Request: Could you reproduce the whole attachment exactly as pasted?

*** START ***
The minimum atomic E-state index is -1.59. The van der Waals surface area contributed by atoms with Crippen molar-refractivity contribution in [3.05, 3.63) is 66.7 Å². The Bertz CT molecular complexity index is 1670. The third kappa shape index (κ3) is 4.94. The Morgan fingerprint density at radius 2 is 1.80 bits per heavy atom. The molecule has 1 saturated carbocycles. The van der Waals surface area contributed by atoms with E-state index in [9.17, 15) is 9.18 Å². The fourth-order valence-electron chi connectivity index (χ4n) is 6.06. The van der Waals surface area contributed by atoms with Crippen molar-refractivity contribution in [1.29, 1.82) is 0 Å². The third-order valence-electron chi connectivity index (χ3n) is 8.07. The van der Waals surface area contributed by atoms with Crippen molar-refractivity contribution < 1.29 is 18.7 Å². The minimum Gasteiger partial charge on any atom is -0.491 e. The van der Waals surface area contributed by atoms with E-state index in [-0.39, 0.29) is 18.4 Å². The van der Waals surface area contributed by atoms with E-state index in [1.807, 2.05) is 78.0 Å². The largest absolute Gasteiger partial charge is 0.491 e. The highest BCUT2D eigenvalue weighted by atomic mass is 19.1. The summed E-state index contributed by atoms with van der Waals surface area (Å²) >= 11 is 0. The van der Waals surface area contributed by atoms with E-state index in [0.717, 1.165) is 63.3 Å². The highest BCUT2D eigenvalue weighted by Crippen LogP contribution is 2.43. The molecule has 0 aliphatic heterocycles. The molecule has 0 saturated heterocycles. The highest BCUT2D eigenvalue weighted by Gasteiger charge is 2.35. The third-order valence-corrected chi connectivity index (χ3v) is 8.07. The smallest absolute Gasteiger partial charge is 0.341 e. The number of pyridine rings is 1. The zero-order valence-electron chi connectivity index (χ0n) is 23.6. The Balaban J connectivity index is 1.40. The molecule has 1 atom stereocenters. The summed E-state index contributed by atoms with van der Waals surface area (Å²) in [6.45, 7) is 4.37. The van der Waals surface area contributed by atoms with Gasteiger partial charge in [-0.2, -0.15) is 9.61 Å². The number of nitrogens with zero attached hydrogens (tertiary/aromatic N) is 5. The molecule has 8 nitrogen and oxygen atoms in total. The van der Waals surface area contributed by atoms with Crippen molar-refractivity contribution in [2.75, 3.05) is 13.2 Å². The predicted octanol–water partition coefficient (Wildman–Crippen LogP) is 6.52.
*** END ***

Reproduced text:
The minimum atomic E-state index is -1.59. The van der Waals surface area contributed by atoms with Crippen molar-refractivity contribution in [3.05, 3.63) is 66.7 Å². The Bertz CT molecular complexity index is 1670. The third kappa shape index (κ3) is 4.94. The Morgan fingerprint density at radius 2 is 1.80 bits per heavy atom. The molecule has 1 saturated carbocycles. The van der Waals surface area contributed by atoms with E-state index in [9.17, 15) is 9.18 Å². The fourth-order valence-electron chi connectivity index (χ4n) is 6.06. The van der Waals surface area contributed by atoms with Crippen molar-refractivity contribution in [1.29, 1.82) is 0 Å². The third-order valence-electron chi connectivity index (χ3n) is 8.07. The van der Waals surface area contributed by atoms with Crippen molar-refractivity contribution < 1.29 is 18.7 Å². The minimum Gasteiger partial charge on any atom is -0.491 e. The van der Waals surface area contributed by atoms with E-state index in [-0.39, 0.29) is 18.4 Å². The van der Waals surface area contributed by atoms with E-state index in [1.807, 2.05) is 78.0 Å². The largest absolute Gasteiger partial charge is 0.491 e. The highest BCUT2D eigenvalue weighted by atomic mass is 19.1. The summed E-state index contributed by atoms with van der Waals surface area (Å²) >= 11 is 0. The van der Waals surface area contributed by atoms with E-state index in [0.717, 1.165) is 63.3 Å². The highest BCUT2D eigenvalue weighted by Crippen LogP contribution is 2.43. The molecule has 0 aliphatic heterocycles. The molecule has 0 saturated heterocycles. The highest BCUT2D eigenvalue weighted by Gasteiger charge is 2.35. The third-order valence-corrected chi connectivity index (χ3v) is 8.07. The smallest absolute Gasteiger partial charge is 0.341 e. The number of pyridine rings is 1. The zero-order valence-electron chi connectivity index (χ0n) is 23.6. The Balaban J connectivity index is 1.40. The molecule has 1 atom stereocenters. The summed E-state index contributed by atoms with van der Waals surface area (Å²) in [6.45, 7) is 4.37. The van der Waals surface area contributed by atoms with Gasteiger partial charge in [-0.2, -0.15) is 9.61 Å². The number of nitrogens with zero attached hydrogens (tertiary/aromatic N) is 5. The molecule has 8 nitrogen and oxygen atoms in total. The van der Waals surface area contributed by atoms with Crippen molar-refractivity contribution in [2.75, 3.05) is 13.2 Å². The predicted octanol–water partition coefficient (Wildman–Crippen LogP) is 6.52.